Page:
Used to be, you had to connect your PC to the Internet first before it became bloated with viruses and spyware. Now all it may take is plugging in a brand new iPod or digital picture frame—recently, new peripheral devices have been arriving in stores with viruses pre-installed. The problem is most likely stemming from poor quality control in Chinese factories when devices are tested before packaging. As office IT personnel well know, all it takes is one infected machine to spoil the entire network.
While it is difficult for officials to track the precise source of the problem due to the secretive nature of the electronics industry, the consensus is this is not presently the work of sabotage. That’s not to say those with malicious intent couldn’t insinuate themselves on the factory floor, but that the more likely explanation is someone plugged their infected device into a testing PC to charge its battery and a whole mess of bad devices was the result.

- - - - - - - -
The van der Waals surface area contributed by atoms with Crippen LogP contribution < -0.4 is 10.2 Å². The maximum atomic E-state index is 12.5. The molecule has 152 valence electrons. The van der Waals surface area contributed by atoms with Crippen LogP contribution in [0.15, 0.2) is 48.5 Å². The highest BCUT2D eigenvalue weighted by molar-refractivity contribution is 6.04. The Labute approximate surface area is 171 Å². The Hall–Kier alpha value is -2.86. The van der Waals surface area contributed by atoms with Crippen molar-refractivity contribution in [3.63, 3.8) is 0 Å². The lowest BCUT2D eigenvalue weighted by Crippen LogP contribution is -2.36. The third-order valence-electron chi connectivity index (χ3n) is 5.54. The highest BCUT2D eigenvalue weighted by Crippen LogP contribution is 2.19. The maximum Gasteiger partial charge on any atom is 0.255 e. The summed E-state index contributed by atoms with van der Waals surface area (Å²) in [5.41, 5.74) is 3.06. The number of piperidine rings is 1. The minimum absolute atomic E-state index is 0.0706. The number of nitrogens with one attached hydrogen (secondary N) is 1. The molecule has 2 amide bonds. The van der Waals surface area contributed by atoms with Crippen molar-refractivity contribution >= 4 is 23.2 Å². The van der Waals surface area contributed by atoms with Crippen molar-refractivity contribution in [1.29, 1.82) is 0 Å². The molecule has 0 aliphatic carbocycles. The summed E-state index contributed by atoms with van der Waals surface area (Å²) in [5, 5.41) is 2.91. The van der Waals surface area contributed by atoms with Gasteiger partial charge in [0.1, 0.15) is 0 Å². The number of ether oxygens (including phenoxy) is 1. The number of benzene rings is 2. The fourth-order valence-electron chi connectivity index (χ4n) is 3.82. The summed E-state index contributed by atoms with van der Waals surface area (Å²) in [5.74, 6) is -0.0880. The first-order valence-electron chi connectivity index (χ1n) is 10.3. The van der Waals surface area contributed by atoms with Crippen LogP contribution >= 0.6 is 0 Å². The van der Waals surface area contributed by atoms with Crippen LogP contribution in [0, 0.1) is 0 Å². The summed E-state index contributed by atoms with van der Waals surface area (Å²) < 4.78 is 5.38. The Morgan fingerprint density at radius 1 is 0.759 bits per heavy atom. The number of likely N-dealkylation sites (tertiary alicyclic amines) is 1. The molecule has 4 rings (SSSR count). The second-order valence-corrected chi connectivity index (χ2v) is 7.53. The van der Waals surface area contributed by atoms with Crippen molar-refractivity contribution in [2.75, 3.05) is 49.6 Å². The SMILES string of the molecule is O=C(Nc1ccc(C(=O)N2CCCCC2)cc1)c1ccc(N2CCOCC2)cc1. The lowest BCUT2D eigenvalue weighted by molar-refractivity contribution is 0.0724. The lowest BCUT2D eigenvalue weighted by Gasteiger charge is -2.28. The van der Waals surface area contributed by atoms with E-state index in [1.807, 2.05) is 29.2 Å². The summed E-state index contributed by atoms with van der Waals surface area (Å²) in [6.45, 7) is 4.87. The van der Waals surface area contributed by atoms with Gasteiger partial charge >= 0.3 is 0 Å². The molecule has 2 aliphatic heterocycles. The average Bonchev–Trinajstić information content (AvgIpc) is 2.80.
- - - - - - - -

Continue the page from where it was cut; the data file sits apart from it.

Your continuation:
The incidents are indicative of the Chinese rush to get out in front in the global manufacturing space. Most of the recent highly publicized Chinese factory missteps—poisoned pet food, leaded toys—are functions of improper quality control. Chalk it up to growing pains—if the Chinese are to stay in the game, they’ll be forced to catch up with QA or they may lose out to a nation that can.
Five amazing, clean technologies that will set us free, in this month's energy-focused issue. Also: how to build a better bomb detector, the robotic toys that are raising your children, a human catapult, the world's smallest arcade, and much more.